The Fuego volcano in Guatemala has undergone a major explosion on September 1, 2020, sending a cloud of ash up to 4,700 meters into the sky, after volcanologists have observed an increase in its activity in recent days.
Volcan de Fuego, Spanish for “Volcano of Fire,” is an active volcano in Guatemala, Central America.
The stratovolcano volcano is located on the Ring of Fire, a 40,000km horseshoe in the Pacific Ocean known for high volcanic and seismic activity.
The Fuego volcano is well known to be almost constantly active at low levels. While larger eruptions are rare, small gas and ash eruptions occur every 15 to 20 minutes.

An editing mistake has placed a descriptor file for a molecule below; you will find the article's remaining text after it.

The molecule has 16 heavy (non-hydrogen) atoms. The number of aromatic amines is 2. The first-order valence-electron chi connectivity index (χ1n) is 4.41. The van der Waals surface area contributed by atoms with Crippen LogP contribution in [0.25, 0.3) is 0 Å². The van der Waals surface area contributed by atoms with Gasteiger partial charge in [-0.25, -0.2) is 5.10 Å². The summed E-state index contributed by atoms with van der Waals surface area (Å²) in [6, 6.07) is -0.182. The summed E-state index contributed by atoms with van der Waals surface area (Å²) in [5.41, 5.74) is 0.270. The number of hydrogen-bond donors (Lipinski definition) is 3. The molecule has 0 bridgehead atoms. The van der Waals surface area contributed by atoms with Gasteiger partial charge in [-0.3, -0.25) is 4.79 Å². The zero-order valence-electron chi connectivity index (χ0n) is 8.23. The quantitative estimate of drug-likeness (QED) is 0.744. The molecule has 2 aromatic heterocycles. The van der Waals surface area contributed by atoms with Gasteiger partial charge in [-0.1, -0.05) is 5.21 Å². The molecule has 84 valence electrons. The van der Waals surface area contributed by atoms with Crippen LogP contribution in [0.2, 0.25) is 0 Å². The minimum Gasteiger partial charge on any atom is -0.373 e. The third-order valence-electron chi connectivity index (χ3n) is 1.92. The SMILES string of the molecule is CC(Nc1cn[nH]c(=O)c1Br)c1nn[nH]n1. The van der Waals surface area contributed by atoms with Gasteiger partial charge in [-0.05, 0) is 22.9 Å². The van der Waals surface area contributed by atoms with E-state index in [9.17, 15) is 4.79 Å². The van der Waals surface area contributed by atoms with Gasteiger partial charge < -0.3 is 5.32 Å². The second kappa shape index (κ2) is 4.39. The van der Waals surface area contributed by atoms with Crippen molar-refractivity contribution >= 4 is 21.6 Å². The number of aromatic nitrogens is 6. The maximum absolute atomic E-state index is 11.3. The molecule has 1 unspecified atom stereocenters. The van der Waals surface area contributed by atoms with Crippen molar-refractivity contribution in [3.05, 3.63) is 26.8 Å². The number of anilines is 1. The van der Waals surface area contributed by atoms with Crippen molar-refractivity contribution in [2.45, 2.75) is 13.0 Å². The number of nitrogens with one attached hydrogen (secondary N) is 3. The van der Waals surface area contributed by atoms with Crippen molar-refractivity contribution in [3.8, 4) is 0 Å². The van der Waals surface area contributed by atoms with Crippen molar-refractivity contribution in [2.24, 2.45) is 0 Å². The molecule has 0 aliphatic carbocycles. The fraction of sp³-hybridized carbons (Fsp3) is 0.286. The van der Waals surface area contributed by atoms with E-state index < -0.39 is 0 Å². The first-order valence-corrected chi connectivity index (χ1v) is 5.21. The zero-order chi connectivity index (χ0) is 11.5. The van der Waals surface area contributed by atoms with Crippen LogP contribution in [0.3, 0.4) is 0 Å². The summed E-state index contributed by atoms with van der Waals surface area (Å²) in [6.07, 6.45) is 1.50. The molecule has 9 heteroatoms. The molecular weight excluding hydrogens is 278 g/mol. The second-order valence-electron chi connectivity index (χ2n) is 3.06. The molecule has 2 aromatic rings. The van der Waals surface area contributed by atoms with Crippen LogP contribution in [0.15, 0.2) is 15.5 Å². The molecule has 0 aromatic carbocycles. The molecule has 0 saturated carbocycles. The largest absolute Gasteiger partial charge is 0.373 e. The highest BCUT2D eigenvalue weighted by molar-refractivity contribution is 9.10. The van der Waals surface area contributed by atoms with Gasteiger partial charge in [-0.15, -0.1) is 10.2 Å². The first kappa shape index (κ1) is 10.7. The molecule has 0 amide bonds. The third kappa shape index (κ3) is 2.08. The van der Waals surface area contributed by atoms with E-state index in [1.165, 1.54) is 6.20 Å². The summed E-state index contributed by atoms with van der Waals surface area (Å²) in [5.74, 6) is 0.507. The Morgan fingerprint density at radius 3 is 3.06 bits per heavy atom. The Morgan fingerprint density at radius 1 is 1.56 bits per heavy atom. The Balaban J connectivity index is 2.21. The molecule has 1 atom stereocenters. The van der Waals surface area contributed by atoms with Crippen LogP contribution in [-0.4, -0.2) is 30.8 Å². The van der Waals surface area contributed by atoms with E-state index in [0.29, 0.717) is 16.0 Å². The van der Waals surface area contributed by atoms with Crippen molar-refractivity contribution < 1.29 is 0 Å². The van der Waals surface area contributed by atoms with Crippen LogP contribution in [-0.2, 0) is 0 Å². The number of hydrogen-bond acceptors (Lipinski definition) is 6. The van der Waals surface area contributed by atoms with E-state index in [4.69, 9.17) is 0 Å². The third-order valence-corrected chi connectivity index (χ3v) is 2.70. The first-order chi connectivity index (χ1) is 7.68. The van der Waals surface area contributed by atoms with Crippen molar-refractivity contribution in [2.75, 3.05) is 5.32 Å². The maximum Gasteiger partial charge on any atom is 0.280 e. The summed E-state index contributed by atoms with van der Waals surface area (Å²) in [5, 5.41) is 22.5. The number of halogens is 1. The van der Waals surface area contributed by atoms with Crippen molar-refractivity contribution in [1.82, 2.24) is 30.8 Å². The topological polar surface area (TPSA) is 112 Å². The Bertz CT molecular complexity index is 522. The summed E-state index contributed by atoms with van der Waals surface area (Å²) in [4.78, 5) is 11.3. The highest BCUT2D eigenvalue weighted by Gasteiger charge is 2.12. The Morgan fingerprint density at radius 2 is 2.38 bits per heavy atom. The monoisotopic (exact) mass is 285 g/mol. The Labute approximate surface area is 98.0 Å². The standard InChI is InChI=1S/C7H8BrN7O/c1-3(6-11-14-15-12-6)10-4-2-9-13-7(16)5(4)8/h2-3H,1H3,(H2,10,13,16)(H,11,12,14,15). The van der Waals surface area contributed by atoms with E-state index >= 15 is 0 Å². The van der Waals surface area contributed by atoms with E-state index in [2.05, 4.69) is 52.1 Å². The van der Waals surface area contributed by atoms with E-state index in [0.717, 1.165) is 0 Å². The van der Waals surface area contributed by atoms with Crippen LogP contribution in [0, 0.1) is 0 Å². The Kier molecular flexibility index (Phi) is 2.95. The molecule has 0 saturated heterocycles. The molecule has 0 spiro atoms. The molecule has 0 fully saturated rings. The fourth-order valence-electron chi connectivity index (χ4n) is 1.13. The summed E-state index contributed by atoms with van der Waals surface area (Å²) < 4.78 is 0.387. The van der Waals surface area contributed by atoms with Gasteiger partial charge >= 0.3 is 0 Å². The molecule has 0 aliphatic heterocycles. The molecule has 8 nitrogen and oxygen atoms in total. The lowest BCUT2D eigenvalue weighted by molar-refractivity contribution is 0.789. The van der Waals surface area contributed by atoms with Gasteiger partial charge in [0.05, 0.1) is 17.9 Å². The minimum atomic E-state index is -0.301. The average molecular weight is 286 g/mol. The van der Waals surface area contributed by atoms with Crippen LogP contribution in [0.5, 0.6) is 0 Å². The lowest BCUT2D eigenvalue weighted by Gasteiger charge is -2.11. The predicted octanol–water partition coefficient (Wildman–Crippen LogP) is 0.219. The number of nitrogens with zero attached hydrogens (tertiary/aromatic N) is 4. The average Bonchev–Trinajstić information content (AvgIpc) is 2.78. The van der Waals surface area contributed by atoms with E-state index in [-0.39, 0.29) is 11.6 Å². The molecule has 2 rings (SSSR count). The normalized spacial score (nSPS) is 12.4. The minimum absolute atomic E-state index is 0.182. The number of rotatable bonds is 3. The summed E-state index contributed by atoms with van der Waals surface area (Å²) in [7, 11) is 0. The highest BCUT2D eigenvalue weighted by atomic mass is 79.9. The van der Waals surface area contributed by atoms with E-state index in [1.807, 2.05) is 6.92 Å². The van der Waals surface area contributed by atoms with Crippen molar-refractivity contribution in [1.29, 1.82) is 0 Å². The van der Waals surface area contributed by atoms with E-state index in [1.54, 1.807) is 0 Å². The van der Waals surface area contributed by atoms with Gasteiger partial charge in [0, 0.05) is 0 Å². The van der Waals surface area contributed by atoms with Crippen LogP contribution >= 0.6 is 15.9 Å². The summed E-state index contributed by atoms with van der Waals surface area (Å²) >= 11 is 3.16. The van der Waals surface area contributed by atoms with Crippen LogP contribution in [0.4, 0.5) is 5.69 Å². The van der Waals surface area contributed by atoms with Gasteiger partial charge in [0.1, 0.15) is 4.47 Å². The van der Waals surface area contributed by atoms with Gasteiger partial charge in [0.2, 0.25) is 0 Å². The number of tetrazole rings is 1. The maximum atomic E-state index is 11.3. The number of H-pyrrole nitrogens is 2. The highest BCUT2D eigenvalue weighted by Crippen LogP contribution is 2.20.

On Monday, August 31, ongoing strombolian activity caused lava to eject up to 300 meters above the summit of the volcano.
The eruption sparked “moderate to strong avalanches of material“, and lava reportedly started to descend down the slopes of the volcano.
Weak to moderate explosions were recorded at six to nine-hour intervals, and an ash plume reached approximately 4,500 to 4,700 meters into the sky.
Latest Fuego eruptions
During previous eruptions, the Fuego volcano has caused major devastation.
The Fuego volcano erupted in June 2018, and it was the volcano’s most violent eruption in four decades.
Volcanologists believe the ash plume from the eruption propelled up to 33,000ft in the air.
The eruption killed more than 190 people, making it one of the deadliest volcanic eruptions in Guatemala’s history.
The Fuego eruption on June 3 affected more than 1.7 million people in three of Guatemala’s states.